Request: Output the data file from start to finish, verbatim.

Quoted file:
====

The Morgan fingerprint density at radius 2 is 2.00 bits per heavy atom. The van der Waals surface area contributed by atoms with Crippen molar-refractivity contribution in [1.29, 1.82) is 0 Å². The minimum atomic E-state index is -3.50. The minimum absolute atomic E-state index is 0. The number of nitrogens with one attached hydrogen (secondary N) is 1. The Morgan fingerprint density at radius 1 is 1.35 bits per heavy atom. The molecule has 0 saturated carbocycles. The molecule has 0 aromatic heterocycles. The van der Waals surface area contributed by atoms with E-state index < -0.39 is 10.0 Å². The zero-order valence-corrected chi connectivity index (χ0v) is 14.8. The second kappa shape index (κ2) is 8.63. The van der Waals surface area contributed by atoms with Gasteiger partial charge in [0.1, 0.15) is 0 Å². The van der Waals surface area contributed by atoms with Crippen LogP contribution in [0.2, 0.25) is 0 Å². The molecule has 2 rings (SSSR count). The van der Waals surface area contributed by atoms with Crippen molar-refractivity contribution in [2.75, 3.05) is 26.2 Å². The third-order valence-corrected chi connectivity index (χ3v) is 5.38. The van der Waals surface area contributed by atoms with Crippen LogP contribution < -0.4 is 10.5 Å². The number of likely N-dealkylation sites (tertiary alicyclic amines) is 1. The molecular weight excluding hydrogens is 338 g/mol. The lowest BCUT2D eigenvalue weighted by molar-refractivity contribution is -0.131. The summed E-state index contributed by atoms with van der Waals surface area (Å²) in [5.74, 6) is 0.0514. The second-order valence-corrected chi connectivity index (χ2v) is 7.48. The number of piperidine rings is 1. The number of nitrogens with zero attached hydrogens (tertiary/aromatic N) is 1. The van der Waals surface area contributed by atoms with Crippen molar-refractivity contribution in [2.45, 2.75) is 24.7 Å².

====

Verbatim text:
The Morgan fingerprint density at radius 2 is 2.00 bits per heavy atom. The van der Waals surface area contributed by atoms with Crippen molar-refractivity contribution in [1.29, 1.82) is 0 Å². The minimum atomic E-state index is -3.50. The minimum absolute atomic E-state index is 0. The number of nitrogens with one attached hydrogen (secondary N) is 1. The Morgan fingerprint density at radius 1 is 1.35 bits per heavy atom. The molecule has 0 saturated carbocycles. The molecule has 0 aromatic heterocycles. The van der Waals surface area contributed by atoms with E-state index < -0.39 is 10.0 Å². The zero-order valence-corrected chi connectivity index (χ0v) is 14.8. The second kappa shape index (κ2) is 8.63. The van der Waals surface area contributed by atoms with Gasteiger partial charge in [0.1, 0.15) is 0 Å². The van der Waals surface area contributed by atoms with Crippen LogP contribution in [0.2, 0.25) is 0 Å². The molecule has 2 rings (SSSR count). The van der Waals surface area contributed by atoms with Crippen molar-refractivity contribution in [2.75, 3.05) is 26.2 Å². The third-order valence-corrected chi connectivity index (χ3v) is 5.38. The van der Waals surface area contributed by atoms with Crippen LogP contribution < -0.4 is 10.5 Å². The number of likely N-dealkylation sites (tertiary alicyclic amines) is 1. The molecular weight excluding hydrogens is 338 g/mol. The lowest BCUT2D eigenvalue weighted by molar-refractivity contribution is -0.131. The summed E-state index contributed by atoms with van der Waals surface area (Å²) in [5.74, 6) is 0.0514. The second-order valence-corrected chi connectivity index (χ2v) is 7.48. The number of piperidine rings is 1. The number of nitrogens with zero attached hydrogens (tertiary/aromatic N) is 1. The van der Waals surface area contributed by atoms with Crippen molar-refractivity contribution in [2.45, 2.75) is 24.7 Å².